Saturday, June 13, 2009

Two Storytelling Workshops in one week

On Monday last week, I facilitated a short, one-day digital storytelling workshop for a nearby high school in Washington, sort of scheduled at the last minute. The students took a document that they had already written in their sophomore English class, we did a quick recording, and they created very short stories (most less than two minutes). That workshop showed us that the students could create stories in about four hours, if they have their stories already written, and brought their images to the workshop already in digital formats (some of them incorporated images from a Creative Commons Advanced Flickr search). Several of the students had never seen MovieMaker2 or Audacity before, but picked up the process very quickly, most even adding music. The teachers were impressed with the speed with which these students developed their digital stories. Of course, most of their work was done before the workshop began, since we used a poem they had already written ("I Am From..."). Next year, the school intends to have these same students as juniors create a digital story from a document they will create about their "American Dream" or their goals after high school.

I just returned from West Virginia, where I facilitated two-day digital storytelling workshop for a group of school teachers and some faculty and students from a small college. Most of them did not come to the workshop with a completed script, so I added GoogleDocs to our hands-on training on the first afternoon, which let them share their scripts with me that evening for my feedback. The second day was very intense, since we had to record the narrations, and construct the stories all on the second day. Some of the participants did not have their images digitized prior to the workshop, so I am thankful that one of the workshop organizers did the scanning. Everyone finished, but the workshop ended an hour late on the second day! There were two different platforms used during the workshop: Windows XP with MovieMaker2, and Macintosh laptops with different versions of iMovie, making it an interesting balancing act. (I need to spend some more time learning the latest version of iMovie9, since I am much more comfortable with iMovie6HD.) Some of the Mac users recorded their voices with the built-in microphones on their laptops, and I was impressed with the quality of the recordings.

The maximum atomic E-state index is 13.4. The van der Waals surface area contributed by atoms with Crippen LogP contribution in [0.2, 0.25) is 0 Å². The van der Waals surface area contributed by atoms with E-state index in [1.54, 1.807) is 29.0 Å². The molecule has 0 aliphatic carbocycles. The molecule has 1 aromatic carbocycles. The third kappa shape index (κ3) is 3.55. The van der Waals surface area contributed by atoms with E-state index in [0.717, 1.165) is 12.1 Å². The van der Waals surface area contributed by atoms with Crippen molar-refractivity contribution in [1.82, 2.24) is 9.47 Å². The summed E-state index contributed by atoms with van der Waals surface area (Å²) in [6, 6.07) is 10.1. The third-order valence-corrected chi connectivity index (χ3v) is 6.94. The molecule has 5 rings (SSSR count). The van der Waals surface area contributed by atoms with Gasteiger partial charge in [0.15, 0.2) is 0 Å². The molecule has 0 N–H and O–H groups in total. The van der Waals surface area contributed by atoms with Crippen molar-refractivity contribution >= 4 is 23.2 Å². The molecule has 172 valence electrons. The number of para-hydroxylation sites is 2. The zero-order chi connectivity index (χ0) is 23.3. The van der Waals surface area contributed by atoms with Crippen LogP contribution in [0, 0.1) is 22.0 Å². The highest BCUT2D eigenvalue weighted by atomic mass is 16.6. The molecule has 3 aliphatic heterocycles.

We had our usual problems with MovieMaker2, when people don't gather all of their images into a single folder before starting to add them to their MovieMaker collection. Since MovieMaker only creates links to the photos, rather than making a duplicate copy, when the project file is moved without the images in the same folder, then it cannot be opened and edited (with big red X's where the photos should be). I need to work out a better way to explain this process so that "newbies" can avoid this issue. But participants in both workshops produced some good stories, plus the knowledge and experience to produce more, which is even more important.

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